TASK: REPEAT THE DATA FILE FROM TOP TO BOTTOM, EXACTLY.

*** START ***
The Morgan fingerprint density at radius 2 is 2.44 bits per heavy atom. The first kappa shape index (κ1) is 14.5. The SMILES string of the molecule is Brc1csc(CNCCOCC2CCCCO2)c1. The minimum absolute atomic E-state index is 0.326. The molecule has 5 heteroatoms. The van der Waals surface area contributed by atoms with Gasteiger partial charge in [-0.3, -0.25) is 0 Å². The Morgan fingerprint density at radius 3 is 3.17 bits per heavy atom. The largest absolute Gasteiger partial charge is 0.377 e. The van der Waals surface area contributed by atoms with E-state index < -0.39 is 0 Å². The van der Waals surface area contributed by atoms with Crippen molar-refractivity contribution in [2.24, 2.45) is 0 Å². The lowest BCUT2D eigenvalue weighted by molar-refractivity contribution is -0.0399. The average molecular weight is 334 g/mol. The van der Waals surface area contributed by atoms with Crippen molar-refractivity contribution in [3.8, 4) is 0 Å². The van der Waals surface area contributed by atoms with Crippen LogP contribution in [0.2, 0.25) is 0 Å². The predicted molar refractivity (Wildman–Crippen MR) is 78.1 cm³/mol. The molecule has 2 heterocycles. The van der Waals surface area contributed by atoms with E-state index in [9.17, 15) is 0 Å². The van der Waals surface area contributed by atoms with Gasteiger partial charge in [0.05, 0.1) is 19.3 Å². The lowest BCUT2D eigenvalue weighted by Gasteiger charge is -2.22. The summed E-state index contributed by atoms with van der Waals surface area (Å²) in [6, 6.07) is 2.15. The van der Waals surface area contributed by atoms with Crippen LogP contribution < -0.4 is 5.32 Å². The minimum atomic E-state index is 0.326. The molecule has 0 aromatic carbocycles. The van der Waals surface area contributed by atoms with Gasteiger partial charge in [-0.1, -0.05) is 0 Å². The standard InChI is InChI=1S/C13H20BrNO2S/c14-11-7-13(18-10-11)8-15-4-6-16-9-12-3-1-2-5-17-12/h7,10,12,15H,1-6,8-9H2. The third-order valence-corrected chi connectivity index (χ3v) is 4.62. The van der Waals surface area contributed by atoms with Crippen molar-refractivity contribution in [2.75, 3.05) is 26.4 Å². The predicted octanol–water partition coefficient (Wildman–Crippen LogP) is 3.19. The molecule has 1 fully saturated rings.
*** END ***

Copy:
The Morgan fingerprint density at radius 2 is 2.44 bits per heavy atom. The first kappa shape index (κ1) is 14.5. The SMILES string of the molecule is Brc1csc(CNCCOCC2CCCCO2)c1. The minimum absolute atomic E-state index is 0.326. The molecule has 5 heteroatoms. The van der Waals surface area contributed by atoms with Gasteiger partial charge in [-0.3, -0.25) is 0 Å². The Morgan fingerprint density at radius 3 is 3.17 bits per heavy atom. The largest absolute Gasteiger partial charge is 0.377 e. The van der Waals surface area contributed by atoms with E-state index < -0.39 is 0 Å². The van der Waals surface area contributed by atoms with Crippen molar-refractivity contribution in [2.24, 2.45) is 0 Å². The lowest BCUT2D eigenvalue weighted by molar-refractivity contribution is -0.0399. The average molecular weight is 334 g/mol. The van der Waals surface area contributed by atoms with Crippen molar-refractivity contribution in [3.8, 4) is 0 Å². The van der Waals surface area contributed by atoms with Crippen LogP contribution in [0.2, 0.25) is 0 Å². The predicted molar refractivity (Wildman–Crippen MR) is 78.1 cm³/mol. The molecule has 2 heterocycles. The van der Waals surface area contributed by atoms with E-state index in [9.17, 15) is 0 Å². The van der Waals surface area contributed by atoms with Gasteiger partial charge in [0.05, 0.1) is 19.3 Å². The lowest BCUT2D eigenvalue weighted by Gasteiger charge is -2.22. The summed E-state index contributed by atoms with van der Waals surface area (Å²) in [6, 6.07) is 2.15. The van der Waals surface area contributed by atoms with Crippen LogP contribution < -0.4 is 5.32 Å². The minimum atomic E-state index is 0.326. The molecule has 0 aromatic carbocycles. The van der Waals surface area contributed by atoms with Gasteiger partial charge in [-0.1, -0.05) is 0 Å². The standard InChI is InChI=1S/C13H20BrNO2S/c14-11-7-13(18-10-11)8-15-4-6-16-9-12-3-1-2-5-17-12/h7,10,12,15H,1-6,8-9H2. The third-order valence-corrected chi connectivity index (χ3v) is 4.62. The van der Waals surface area contributed by atoms with Crippen molar-refractivity contribution in [2.75, 3.05) is 26.4 Å². The predicted octanol–water partition coefficient (Wildman–Crippen LogP) is 3.19. The molecule has 1 fully saturated rings.